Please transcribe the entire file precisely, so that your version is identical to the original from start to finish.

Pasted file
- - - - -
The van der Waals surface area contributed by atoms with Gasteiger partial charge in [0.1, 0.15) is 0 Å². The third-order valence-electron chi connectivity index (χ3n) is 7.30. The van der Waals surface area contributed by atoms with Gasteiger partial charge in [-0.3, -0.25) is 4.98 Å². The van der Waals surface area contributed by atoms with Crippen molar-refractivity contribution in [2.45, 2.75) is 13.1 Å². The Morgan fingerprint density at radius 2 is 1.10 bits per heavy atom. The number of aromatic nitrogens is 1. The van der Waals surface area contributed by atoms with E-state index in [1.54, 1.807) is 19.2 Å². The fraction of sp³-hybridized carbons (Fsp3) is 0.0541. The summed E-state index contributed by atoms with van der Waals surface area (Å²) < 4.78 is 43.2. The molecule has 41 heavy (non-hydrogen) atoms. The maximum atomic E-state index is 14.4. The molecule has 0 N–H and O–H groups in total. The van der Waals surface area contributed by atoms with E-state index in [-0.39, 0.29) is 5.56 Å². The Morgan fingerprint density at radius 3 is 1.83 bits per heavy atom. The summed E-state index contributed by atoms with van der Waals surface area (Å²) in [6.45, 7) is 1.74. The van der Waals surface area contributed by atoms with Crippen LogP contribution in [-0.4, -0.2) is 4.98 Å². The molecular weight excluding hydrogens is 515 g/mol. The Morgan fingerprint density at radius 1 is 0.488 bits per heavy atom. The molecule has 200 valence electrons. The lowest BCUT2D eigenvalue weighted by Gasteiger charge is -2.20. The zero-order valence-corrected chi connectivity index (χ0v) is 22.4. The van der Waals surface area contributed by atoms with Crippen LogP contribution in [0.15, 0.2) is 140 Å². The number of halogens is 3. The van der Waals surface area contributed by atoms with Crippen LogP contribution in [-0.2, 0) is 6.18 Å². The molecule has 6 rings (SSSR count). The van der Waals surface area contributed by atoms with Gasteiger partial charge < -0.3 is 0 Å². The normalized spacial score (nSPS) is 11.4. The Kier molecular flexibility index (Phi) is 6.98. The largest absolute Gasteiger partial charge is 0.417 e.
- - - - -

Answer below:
The van der Waals surface area contributed by atoms with Gasteiger partial charge in [0.1, 0.15) is 0 Å². The third-order valence-electron chi connectivity index (χ3n) is 7.30. The van der Waals surface area contributed by atoms with Gasteiger partial charge in [-0.3, -0.25) is 4.98 Å². The van der Waals surface area contributed by atoms with Crippen molar-refractivity contribution in [2.45, 2.75) is 13.1 Å². The Morgan fingerprint density at radius 2 is 1.10 bits per heavy atom. The number of aromatic nitrogens is 1. The van der Waals surface area contributed by atoms with E-state index in [1.54, 1.807) is 19.2 Å². The fraction of sp³-hybridized carbons (Fsp3) is 0.0541. The summed E-state index contributed by atoms with van der Waals surface area (Å²) < 4.78 is 43.2. The molecule has 41 heavy (non-hydrogen) atoms. The maximum atomic E-state index is 14.4. The molecule has 0 N–H and O–H groups in total. The van der Waals surface area contributed by atoms with E-state index in [-0.39, 0.29) is 5.56 Å². The Morgan fingerprint density at radius 3 is 1.83 bits per heavy atom. The summed E-state index contributed by atoms with van der Waals surface area (Å²) in [6.45, 7) is 1.74. The van der Waals surface area contributed by atoms with Crippen LogP contribution in [-0.4, -0.2) is 4.98 Å². The molecular weight excluding hydrogens is 515 g/mol. The Morgan fingerprint density at radius 1 is 0.488 bits per heavy atom. The molecule has 200 valence electrons. The lowest BCUT2D eigenvalue weighted by Gasteiger charge is -2.20. The zero-order valence-corrected chi connectivity index (χ0v) is 22.4. The van der Waals surface area contributed by atoms with Crippen LogP contribution in [0.15, 0.2) is 140 Å². The number of halogens is 3. The van der Waals surface area contributed by atoms with Crippen LogP contribution in [-0.2, 0) is 6.18 Å². The molecule has 6 rings (SSSR count). The van der Waals surface area contributed by atoms with Gasteiger partial charge < -0.3 is 0 Å². The normalized spacial score (nSPS) is 11.4. The Kier molecular flexibility index (Phi) is 6.98. The largest absolute Gasteiger partial charge is 0.417 e.